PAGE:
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  1. Sumi Madhok, Anne Phillips & Kalpana Wilson (eds.) (2013). Gender, Agency, and Coercion. Palgrave Macmillan.
    This collection aims to think critically about agency and explore the relationship between agency and coercion in greater depth. In academic, activist, and policy circles alike, feminist work has re-focused attention onto women as agents rather than as passive victims of overwhelming structures of male institutional power, or less capable of exercising agency by virtue of their class, race, gender or culture. These broadly positive moves are not without risks. Most notably, they can encourage a triumphalist disregard for constraints through (...)
     
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  2. Anne Phillips (2013). Inequality and Markets A Response to Jessica Flanigan. Political Theory 41 (1):151-155.
  3. Anne Phillips (2013). Which Equalities Matter. Polity.
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  4. Anne Phillips (2011). It's My Body and I'll Do What I Like With It: Bodies as Objects and Property. Political Theory 39 (6):724 - 748.
    What, if any, is the problem with treating bodies as objects or property? Is there a defensible basis for seeing bodies as different from "other" material resources? Or is thinking the body special a kind of sentimentalism that blocks clear thinking about matters such as prostitution, surrogate motherhood, and the sale of spare kidneys? I argue that the language we use does matter, and that thinking of the body as property encourages a self/body dualism that obscures the power relations involved (...)
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  5. John S. Dryzek, Bonnie Honig & Anne Phillips (2008). The Oxford Handbook of Political Theory. OUP Oxford.
    Long recognized as one of the main branches of political science, political theory has in recent years burgeoned in many different directions. Close textual analysis of historical texts sits alongside more analytical work on the nature and normative grounds of political values. Continental and post-modern influences jostle with ones from economics, history, sociology, and the law. Feminist concerns with embodiment make us look at old problems in new ways, and challenges of new technologies open whole new vistas for political theory. (...)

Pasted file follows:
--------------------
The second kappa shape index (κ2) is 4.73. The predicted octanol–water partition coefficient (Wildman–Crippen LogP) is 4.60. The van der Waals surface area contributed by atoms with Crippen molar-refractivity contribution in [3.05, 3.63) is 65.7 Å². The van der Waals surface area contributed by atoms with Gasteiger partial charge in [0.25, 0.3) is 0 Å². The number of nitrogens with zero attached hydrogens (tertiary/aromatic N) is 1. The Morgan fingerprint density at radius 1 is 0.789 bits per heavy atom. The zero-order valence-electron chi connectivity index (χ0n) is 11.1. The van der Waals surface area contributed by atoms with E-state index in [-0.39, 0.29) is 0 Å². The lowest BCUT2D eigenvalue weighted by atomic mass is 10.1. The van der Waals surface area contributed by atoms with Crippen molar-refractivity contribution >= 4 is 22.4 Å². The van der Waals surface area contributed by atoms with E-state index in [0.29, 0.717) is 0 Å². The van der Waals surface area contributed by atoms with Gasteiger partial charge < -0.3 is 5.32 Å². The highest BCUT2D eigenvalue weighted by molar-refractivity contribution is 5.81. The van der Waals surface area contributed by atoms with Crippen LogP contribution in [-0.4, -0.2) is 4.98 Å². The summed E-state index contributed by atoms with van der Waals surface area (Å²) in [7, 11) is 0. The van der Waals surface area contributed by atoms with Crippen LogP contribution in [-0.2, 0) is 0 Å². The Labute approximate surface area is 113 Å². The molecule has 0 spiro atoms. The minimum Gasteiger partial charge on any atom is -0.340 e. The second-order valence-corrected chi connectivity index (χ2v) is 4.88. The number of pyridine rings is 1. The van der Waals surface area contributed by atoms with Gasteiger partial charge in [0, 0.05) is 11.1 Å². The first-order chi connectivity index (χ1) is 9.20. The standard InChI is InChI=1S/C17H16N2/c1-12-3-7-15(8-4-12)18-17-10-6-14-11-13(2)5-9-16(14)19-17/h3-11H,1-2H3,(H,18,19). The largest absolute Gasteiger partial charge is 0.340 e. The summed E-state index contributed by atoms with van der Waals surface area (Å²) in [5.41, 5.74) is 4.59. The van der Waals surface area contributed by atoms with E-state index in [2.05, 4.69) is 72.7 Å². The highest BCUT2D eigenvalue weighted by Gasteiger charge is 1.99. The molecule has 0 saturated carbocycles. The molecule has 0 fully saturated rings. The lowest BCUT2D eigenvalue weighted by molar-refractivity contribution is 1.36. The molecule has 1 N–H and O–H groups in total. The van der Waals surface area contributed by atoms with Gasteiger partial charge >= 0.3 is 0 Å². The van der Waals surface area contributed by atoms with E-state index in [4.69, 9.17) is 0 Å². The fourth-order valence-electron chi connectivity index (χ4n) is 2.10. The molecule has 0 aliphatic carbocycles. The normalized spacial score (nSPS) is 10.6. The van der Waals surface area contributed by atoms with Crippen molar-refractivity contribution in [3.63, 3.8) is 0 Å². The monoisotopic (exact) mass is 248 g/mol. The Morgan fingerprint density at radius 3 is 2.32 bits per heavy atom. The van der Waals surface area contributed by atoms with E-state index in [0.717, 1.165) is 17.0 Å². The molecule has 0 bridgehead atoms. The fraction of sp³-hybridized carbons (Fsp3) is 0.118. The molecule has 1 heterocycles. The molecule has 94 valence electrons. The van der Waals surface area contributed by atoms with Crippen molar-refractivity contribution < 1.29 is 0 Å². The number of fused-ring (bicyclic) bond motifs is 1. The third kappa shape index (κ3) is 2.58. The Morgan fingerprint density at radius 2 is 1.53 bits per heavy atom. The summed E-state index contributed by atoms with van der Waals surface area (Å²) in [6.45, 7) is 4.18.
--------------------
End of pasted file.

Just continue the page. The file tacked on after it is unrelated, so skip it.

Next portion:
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  6. Anne Phillips (2008). An Introduction to Political Philosophy. Contemporary Political Theory 7 (2):229-231.
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  7. Anne Phillips (2008). Egalitarians and the Market. Social Theory and Practice 34 (3):439-462.
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  8. Anne Phillips (2008). Habermas: Rescuing the Public Sphere. Contemporary Political Theory 7 (4):444-446.
  9. Anne Phillips (2007). Multiculturalism Without Culture. Princeton University Press.
    In this book, she offers a new way of addressing dilemmas of justice and equality in multiethnic, multicultural societies, intervening at this critical moment when so many Western countries are poised to abandon multiculturalism.
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  10. Anne Phillips (2006). 'Really' Equal: Opportunities and Autonomy. Journal of Political Philosophy 14 (1):18–32.
  11. Anne Phillips (2004). Defending Equality of Outcome. Journal of Political Philosophy 12 (1):1–19.
  12. Anne Phillips (2002). Martha C. Nussbaum, Women and Human Development: The Capabilities Approach:Women and Human Development: The Capabilities Approach. Ethics 112 (2):398-403.
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  13. Anne Phillips (2001). Feminism and Liberalism Revisited: Has Martha Nussbaum Got It Right? Constellations 8 (2):249-266.
  14. Anne Phillips (2000). Feminism and Republicanism: Is This a Plausible Alliance? Journal of Political Philosophy 8 (2):279–293.
  15. Anne Phillips (1994). Dealing With Difference: A Politics of Ideas Or A Politics of Presence? Constellations 1 (1):88-91.
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  16. Anne Phillips (1993). Democracy and Difference. Pennsylvania State University Press.
  17. Michèle Barrett & Anne Phillips (eds.) (1992). Destabilizing Theory: Contemporary Feminist Debates. Stanford University Press.
    In the past decade the central principles of western feminist theory have been dramatically challenged. many feminists have endorsed post-structuralism's rejection of essentialist theoretical categories, and have added a powerful gender dimension to contemporary critiques of modernity. Earlier 'women' have been radically undermined, and newer concerns with 'difference', 'identity', and 'power' have emerged. Destabilizing Theory explores these developments in a set of specially commissioned essays by feminist theorists. Does this change amount to a real shift within feminist theory, or will (...)
     
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  18. Anne Phillips (1991). Engendering Democracy. Penn State University Press.
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